The need for researchers to see and understand materials at increasingly high resolution has become greater and greater. Now more help is on the way to Temple researchers thanks to a recent $475,000 U.S. Department of Defense grant to purchase a scanning electron microscope.
Parsaoran Hutapea, associate professor of mechanical engineering, received the Defense University Research Instrumentation Program grant through the Office of Naval Research. Xiaoxing Xi, Laura H. Carnell Professor of Physics; Svetlana Neretina, assistant professor of mechanical engineering; and Nicholas Davatzes, assistant professor of earth and environmental science, are co-principal investigators on the grant.
The Defense University Research Instrumentation Program supports the DoD’s investment of more than $2 billion each year in basic, applied and advanced research at universities. Hutapea, Xi and Davatzes all receive research funding from the DoD.
“With the rise of nanotechnology-related research taking place on campus, there is a growing need for this type of microscope,” said Hutapea. “This microscope will allow us to produce realistic three-dimensional images of nano-scale specimens.”
Hutapea said that the new microscope will be used by researchers in mechanics, physics, materials engineering, earth and environmental science, biomedical engineering, medicine and chemistry. It will be installed in the College of Engineering and should be in operation no later than next spring.
This is the third major piece of microscopy equipment to be acquired by Temple researchers in the past three years.
In 2009, Chemistry Professor Daniel Strongin received a $450,000 grant from the National Science Foundation to purchase a transmission electron microscope, which has a magnification capability of roughly one million, as compared to just 1,000 times for a standard optical microscope. Hutapea was one of the co-principal investigators on that grant.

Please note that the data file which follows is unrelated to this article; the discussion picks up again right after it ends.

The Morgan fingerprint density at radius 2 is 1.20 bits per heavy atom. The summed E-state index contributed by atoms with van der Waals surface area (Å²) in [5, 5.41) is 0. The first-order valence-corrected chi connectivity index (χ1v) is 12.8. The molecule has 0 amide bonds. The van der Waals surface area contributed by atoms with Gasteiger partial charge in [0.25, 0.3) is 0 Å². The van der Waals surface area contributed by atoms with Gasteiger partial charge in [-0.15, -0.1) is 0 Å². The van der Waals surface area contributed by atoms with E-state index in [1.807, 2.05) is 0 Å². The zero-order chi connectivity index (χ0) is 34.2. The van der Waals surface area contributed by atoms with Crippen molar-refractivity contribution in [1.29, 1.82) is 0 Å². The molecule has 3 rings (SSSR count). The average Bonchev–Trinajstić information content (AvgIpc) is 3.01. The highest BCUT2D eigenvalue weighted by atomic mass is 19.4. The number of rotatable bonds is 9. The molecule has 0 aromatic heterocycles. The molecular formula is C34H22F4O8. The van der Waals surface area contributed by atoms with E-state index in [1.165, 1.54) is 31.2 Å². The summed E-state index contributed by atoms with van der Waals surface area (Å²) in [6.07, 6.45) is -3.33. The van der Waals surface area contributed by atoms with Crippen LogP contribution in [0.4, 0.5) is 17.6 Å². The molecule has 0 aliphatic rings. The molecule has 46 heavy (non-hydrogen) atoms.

“The transmission electron microscopy is a very versatile microscope and is one of the best ways to image particles or cells,” he said. “You can determine what the particle or cell looks like, its shape and size, its morphology and how its morphology changes under specific environmental conditions.”
Both Hutapea and Strongin said that up until recently, they and other Temple researchers have had to pay to substantial user fees to use scanning electron and transmission electron microscopes at other institutions, often without the necessary support to obtain sufficient images and data for their research.
Biology Professor Joel Sheffield, a microscopy expert who teaches a course in microscopy for upper level undergraduates and graduate science and engineering students, said there has been a growing trend on campus in the use of microscopy, particularly at what he calls the “super resolution advanced level,” as more and more researchers become focused on nanotechnology and nano-materials.
Sheffield oversees a lab facility in the Bio-Life Sciences Building that includes approximately seven different types of microscopes, including a confocal microscope, which allows researchers to reconstruct three-dimensional structures from the obtained images, and a specialized “table top field emission” scanning electron microscope purchased with $100,000 from the state Tobacco Research Funds.
Sheffield also notes that the biology department’s newest faculty member, Associate Professor Weidong Yang, has developed his own microscope for super-resolution studies of nuclear pores, the structures that allow molecules to leave or enter the cell nucleus from the cytoplasm.
“There’s been an extraordinary revolution in biology in understanding cells — looking at cellular structures and cellular processes,” said Sheffield. “At the same time, there’s been a very large growth in the field of nanotechnology. So these two things coming together have supported this movement toward enhancing microscopy capabilities at Temple through the acquisition of new microscopy instrumentation.”